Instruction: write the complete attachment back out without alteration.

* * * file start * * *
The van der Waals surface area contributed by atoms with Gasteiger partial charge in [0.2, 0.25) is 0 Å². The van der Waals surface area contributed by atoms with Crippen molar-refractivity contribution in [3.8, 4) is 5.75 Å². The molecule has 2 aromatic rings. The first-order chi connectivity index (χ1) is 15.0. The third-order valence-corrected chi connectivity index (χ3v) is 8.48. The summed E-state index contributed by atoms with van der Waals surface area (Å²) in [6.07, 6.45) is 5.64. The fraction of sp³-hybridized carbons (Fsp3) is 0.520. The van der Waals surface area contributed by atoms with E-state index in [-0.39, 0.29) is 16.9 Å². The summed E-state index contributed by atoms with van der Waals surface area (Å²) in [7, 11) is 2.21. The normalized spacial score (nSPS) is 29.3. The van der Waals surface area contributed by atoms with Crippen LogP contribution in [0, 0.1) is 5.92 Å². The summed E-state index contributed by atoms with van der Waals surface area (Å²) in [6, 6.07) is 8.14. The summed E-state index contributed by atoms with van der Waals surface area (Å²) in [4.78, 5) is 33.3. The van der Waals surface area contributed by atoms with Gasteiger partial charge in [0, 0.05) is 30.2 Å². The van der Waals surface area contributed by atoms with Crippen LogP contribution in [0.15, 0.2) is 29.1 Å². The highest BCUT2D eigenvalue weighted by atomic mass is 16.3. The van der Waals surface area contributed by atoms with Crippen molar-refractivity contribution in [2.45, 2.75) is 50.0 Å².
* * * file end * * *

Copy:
The van der Waals surface area contributed by atoms with Gasteiger partial charge in [0.2, 0.25) is 0 Å². The van der Waals surface area contributed by atoms with Crippen molar-refractivity contribution in [3.8, 4) is 5.75 Å². The molecule has 2 aromatic rings. The first-order chi connectivity index (χ1) is 15.0. The third-order valence-corrected chi connectivity index (χ3v) is 8.48. The summed E-state index contributed by atoms with van der Waals surface area (Å²) in [6.07, 6.45) is 5.64. The fraction of sp³-hybridized carbons (Fsp3) is 0.520. The van der Waals surface area contributed by atoms with E-state index in [-0.39, 0.29) is 16.9 Å². The summed E-state index contributed by atoms with van der Waals surface area (Å²) in [7, 11) is 2.21. The normalized spacial score (nSPS) is 29.3. The van der Waals surface area contributed by atoms with Crippen LogP contribution in [0, 0.1) is 5.92 Å². The summed E-state index contributed by atoms with van der Waals surface area (Å²) in [6, 6.07) is 8.14. The summed E-state index contributed by atoms with van der Waals surface area (Å²) in [4.78, 5) is 33.3. The van der Waals surface area contributed by atoms with Gasteiger partial charge in [0, 0.05) is 30.2 Å². The van der Waals surface area contributed by atoms with Crippen LogP contribution in [0.15, 0.2) is 29.1 Å². The highest BCUT2D eigenvalue weighted by atomic mass is 16.3. The van der Waals surface area contributed by atoms with Crippen molar-refractivity contribution in [2.45, 2.75) is 50.0 Å².